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Multinational banks and development finance

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  • Weller, Christian E.
  • Scher, Mark J.

Abstract

Financial market recommendations for less industrialized economies, particularly in the wake of the recent financial crises, have included a push for more international financial competition. The entry of multinational banks (MNBs) into developing economies is supposed to create more market discipline for domestic banks, thus making them more efficient, and enhancing financial stability. Using data from the BIS and the IMF, we look at the determinants of MNB presence, at MNB activities, and their impact on credit supply and on financial stability. With respect to the determinants of MNB presence, we find that lower asset prices, a ready market and competition with other MNBs matter more than economic fundamentals of the host economy. In line with these results, MNBs focus their activities predominantly on serving MNCs, and on providing services that domestic banks cannot offer to domestic corporations, and high net worth individuals. Thus, we also find that domestic banks lower their total credit exposure by reducing their commercial loans in response to increased competition, particularly in serving MNCs, domestic corporations, or high net worth individuals, which may lead to real implications for less industrialized economies, particularly lower business investment. --

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Bibliographic Info

Paper provided by ZEI - Center for European Integration Studies, University of Bonn in its series ZEI Working Papers with number B 16-1999.

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Date of creation: 1999
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Handle: RePEc:zbw:zeiwps:b161999

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  1. Chad P . Bown, 2002. "The Economics of Trade Disputes, the GATT's Article XXIII, and the WTO's Dispute Settlement Understanding," Economics and Politics, Wiley Blackwell, vol. 14(3), pages 283-323, November.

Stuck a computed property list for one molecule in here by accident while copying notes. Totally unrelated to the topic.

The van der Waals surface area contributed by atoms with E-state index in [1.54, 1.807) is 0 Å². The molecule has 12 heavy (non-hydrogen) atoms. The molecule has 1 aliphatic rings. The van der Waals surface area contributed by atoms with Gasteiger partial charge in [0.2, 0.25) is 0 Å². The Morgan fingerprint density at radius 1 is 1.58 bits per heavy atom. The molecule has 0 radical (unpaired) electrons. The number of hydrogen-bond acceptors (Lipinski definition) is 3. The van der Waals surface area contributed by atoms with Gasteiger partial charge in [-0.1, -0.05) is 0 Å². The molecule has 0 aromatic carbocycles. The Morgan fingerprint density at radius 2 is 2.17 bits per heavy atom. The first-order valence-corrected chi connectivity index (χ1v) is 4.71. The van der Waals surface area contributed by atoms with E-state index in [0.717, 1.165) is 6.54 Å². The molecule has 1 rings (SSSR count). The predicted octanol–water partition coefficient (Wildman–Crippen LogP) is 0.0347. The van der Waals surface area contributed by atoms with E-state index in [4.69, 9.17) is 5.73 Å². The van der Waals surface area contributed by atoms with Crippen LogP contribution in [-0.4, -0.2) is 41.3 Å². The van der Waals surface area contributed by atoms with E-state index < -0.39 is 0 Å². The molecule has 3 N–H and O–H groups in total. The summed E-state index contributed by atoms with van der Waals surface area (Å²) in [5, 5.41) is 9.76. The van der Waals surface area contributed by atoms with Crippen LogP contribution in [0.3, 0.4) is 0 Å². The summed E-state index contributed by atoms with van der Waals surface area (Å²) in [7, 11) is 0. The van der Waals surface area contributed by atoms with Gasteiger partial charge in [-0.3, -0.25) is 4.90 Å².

2. Adrian E Tschoegl, 1987. "International Retail Banking as a Strategy: An Assessment," Journal of International Business Studies, Palgrave Macmillan, vol. 18(2), pages 67-88, June.
  3. Claessens, Stijn & Demirguc-Kunt, Asli & Huizinga, Harry, 1998. "How does foreign entry affect the domestic banking market?," Policy Research Working Paper Series 1918, The World Bank.
  4. Christian Weller, 2000. "Financial Liberalization, Multinational Banks and Credit Supply: The case of Poland," International Review of Applied Economics, Taylor & Francis Journals, vol. 14(2), pages 193-211.
  5. Reinhart, Carmen & Kaminsky, Graciela, 1999. "The twin crises: The causes of banking and balance of payments problems," MPRA Paper 14081, University Library of Munich, Germany.
  6. Ball, Clifford A. & Tschoegl, Adrian E., 1982. "The Decision to Establish a Foreign Bank Branch or Subsidiary: An Application of Binary Classification Procedures," Journal of Financial and Quantitative Analysis, Cambridge University Press, vol. 17(03), pages 411-424, September.
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Cited by:
  1. Aysan, Ahmet Faruk & Ceyhan, Sanli Pinar, 2006. "Globalization of Turkey’s Banking Sector: the Determinants of Foreign Bank Penetration in Turkey," MPRA Paper 5489, University Library of Munich, Germany.
  2. Lóránth, Gyöngyi & Morrison, Alan, 2003. "Multinational Bank Regulation with Deposit Insurance and Diversification Effects," CEPR Discussion Papers 4148, C.E.P.R. Discussion Papers.
  3. Catarina Figueira & Joseph G. Nellis & David Parker, 2007. "Challenges Facing the Polish Banking Industry: A Comparative Study with UK Banks," Managing Global Transitions, University of Primorska, Faculty of Management Koper, vol. 5(1), pages 25-44.
  4. Ilene Grabel, 2008. "The Political Economy of Remittances: What Do We Know? What Do We Need to Know?," Working Papers wp184, Political Economy Research Institute, University of Massachusetts at Amherst.
  5. Chantal Herberholz, 2008. "The Foreign Bank Effect On Value Creation In Commercial Banks Incorporated In Thailand," The Singapore Economic Review (SER), World Scientific Publishing Co. Pte. Ltd., vol. 53(02), pages 215-244.
  6. Weller, Christian E. & von Hagen, Jürgen, 1999. "Financial fragility or what went right and what could go wrong in central European banking?," ZEI Working Papers B 13-1999, ZEI - Center for European Integration Studies, University of Bonn.

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